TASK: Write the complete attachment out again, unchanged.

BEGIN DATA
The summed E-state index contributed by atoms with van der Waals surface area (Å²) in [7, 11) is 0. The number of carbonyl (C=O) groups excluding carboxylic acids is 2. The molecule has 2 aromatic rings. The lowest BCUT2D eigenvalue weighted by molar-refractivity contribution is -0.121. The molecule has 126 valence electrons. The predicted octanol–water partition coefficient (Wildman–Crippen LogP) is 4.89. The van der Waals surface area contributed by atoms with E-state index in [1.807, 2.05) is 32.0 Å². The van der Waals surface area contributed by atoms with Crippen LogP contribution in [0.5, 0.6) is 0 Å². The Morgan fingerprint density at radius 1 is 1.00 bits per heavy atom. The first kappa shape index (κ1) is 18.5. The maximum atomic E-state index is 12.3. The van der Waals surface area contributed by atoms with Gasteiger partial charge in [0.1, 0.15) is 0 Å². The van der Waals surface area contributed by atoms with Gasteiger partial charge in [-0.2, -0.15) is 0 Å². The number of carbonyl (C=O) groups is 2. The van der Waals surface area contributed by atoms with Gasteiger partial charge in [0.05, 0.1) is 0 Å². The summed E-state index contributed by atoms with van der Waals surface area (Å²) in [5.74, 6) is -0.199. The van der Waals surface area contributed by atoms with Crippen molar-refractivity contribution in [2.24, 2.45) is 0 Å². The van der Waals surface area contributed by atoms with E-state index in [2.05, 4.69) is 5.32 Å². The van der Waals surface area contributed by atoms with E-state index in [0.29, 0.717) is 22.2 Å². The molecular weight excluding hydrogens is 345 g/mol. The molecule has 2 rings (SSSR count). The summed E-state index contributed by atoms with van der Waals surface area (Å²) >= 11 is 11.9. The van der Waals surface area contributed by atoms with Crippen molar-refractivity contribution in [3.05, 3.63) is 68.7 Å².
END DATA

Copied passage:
The summed E-state index contributed by atoms with van der Waals surface area (Å²) in [7, 11) is 0. The number of carbonyl (C=O) groups excluding carboxylic acids is 2. The molecule has 2 aromatic rings. The lowest BCUT2D eigenvalue weighted by molar-refractivity contribution is -0.121. The molecule has 126 valence electrons. The predicted octanol–water partition coefficient (Wildman–Crippen LogP) is 4.89. The van der Waals surface area contributed by atoms with E-state index in [1.807, 2.05) is 32.0 Å². The van der Waals surface area contributed by atoms with Crippen LogP contribution in [0.5, 0.6) is 0 Å². The Morgan fingerprint density at radius 1 is 1.00 bits per heavy atom. The first kappa shape index (κ1) is 18.5. The maximum atomic E-state index is 12.3. The van der Waals surface area contributed by atoms with Gasteiger partial charge in [0.1, 0.15) is 0 Å². The van der Waals surface area contributed by atoms with Gasteiger partial charge in [-0.2, -0.15) is 0 Å². The number of carbonyl (C=O) groups is 2. The van der Waals surface area contributed by atoms with Gasteiger partial charge in [0.05, 0.1) is 0 Å². The summed E-state index contributed by atoms with van der Waals surface area (Å²) in [5.74, 6) is -0.199. The van der Waals surface area contributed by atoms with Crippen molar-refractivity contribution in [2.24, 2.45) is 0 Å². The van der Waals surface area contributed by atoms with E-state index in [2.05, 4.69) is 5.32 Å². The van der Waals surface area contributed by atoms with E-state index in [0.29, 0.717) is 22.2 Å². The molecular weight excluding hydrogens is 345 g/mol. The molecule has 2 rings (SSSR count). The summed E-state index contributed by atoms with van der Waals surface area (Å²) >= 11 is 11.9. The van der Waals surface area contributed by atoms with Crippen molar-refractivity contribution in [3.05, 3.63) is 68.7 Å².